Everything about Benjamin Franklin | The US Presidents

Benjamin Franklin

Benjamin Franklin

Born: January 17, 1706 at Boston, Massachusetts Bay
Died: April 17, 1790 (aged 84) at Philadelphia, Pennsylvania
Spouse: Deborah Read (m. 1730 – 1774)
Children: William Franklin, Francis Folger Franklin, Sarah Franklin Bache

Offices held:
6th President of Pennsylvania (1785 – 1788)
United States Minister to Sweden (1782 – 1783)
United States Minister to France (1778 – 1785)
1st United States Postmaster General (1775 – 1776)
Speaker of the Pennsylvania Assembly (1764)

Political Party: Independent

Facts about Benjamin Franklin

The man considered the most brilliant American of his age rarely saw the inside a classroom. Franklin spent just two years attending Boston Latin School and a private academy before joining the family candle and soap making business. While living in London in 1768, Franklin embarked on a project to give the alphabet a more natural order. Annoyed by the many inconsistencies in English spelling, he devised his own phonetic system that ditched the redundant consonants C, J, Q, W, X and Y and added six new letters, each designed to represent its own specific vocal sound.

He was the owner of the Pennsylvania Gazette newspaper, at the age of 22. Franklin had a lifelong love of swimming that began during his childhood in Boston. Hes a member of the International Swimming Hall of Fame.

Ben assembled one of the first volunteer fire departments in America in 1736, called the Union Fire Company, but more whimsically known as Benjamin Franklins Bucket Brigade.

Ben Franklin is also known for inventing the glass harmonica. Franklin was prolifically (and ambi-genderly) pseudonymous and his pseudonyms were pretty wonderful: Richard Saunders, Silence Dogood, Anthony Afterwit, Polly Baker, Caelia Shortface and Martha Careful etc.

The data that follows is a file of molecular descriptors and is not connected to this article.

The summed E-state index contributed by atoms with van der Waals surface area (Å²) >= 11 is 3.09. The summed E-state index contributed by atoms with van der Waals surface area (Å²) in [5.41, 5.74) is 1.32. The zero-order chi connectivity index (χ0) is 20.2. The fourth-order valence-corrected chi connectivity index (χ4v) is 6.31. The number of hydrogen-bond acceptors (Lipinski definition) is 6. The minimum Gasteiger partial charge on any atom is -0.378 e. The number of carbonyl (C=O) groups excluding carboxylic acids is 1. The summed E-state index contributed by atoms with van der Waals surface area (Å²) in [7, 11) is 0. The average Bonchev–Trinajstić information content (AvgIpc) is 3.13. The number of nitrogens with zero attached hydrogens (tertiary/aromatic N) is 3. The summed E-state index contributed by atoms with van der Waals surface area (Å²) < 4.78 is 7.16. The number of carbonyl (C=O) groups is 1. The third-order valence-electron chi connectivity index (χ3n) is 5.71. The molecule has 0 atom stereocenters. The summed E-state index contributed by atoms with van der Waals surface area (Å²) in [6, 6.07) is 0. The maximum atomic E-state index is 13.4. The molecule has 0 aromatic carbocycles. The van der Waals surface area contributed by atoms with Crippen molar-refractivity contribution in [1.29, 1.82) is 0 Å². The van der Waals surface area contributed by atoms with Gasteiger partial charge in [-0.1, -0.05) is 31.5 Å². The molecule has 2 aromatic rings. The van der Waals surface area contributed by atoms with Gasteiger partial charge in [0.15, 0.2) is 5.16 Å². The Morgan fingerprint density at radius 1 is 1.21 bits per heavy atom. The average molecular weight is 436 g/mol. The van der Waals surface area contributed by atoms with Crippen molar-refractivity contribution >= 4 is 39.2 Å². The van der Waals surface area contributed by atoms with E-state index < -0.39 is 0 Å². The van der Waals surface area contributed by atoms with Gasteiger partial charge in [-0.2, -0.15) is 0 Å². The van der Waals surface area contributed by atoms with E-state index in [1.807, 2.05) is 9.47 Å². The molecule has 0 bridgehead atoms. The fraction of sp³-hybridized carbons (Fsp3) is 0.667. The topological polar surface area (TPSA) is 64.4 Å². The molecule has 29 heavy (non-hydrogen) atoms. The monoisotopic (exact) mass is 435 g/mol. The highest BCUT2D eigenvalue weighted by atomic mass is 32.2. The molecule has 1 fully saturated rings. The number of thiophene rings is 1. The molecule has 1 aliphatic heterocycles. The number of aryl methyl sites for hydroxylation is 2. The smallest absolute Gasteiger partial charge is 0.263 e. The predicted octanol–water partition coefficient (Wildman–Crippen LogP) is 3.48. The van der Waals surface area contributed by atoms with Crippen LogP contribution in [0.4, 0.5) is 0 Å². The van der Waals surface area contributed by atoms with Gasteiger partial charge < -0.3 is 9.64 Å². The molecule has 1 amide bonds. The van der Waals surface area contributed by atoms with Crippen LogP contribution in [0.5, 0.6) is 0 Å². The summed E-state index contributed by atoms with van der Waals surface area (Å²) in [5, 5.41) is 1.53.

Franklin invented the rocking chair. He fitted the legs of his armchair with curved pieces of wood and made an invention that is still widely used today. Franklin is sometimes jokingly referred to as the only U.S. President to have never been U.S. President. This references the fact that many people even today mistakenly assume that Franklin served as President of the United States like other well-known Founding Fathers including Washington, Jefferson and John Adams.

He taught himself to read French, Latin, Italian, and Spanish, after already knowing English. He was always looking for ways to self-improve and figured being fluent in other languages would help him in his future.

Benjamin Franklin Childhood

Benjamin Franklin was born on January 17, 1706, in Boston in what was then known as the Massachusetts Bay Colony. His father, English-born soap and candle maker Josiah Franklin, had seven children with first wife, Anne Child, and 10 more with second wife, Abiah Folger. Ben was his 15th child and youngest son.

Ben learned to read at an early age, and despite his success at the Boston Latin School, he stopped his formal schooling at 10 to work full-time in his cash-strapped fathers candle and soap shop. Dipping wax and cutting wicks didn’t fire the young boys imagination, however. Perhaps to dissuade him from going to sea as one of his brothers had done, Josiah apprenticed Ben at 12 to his brother James at his print shop.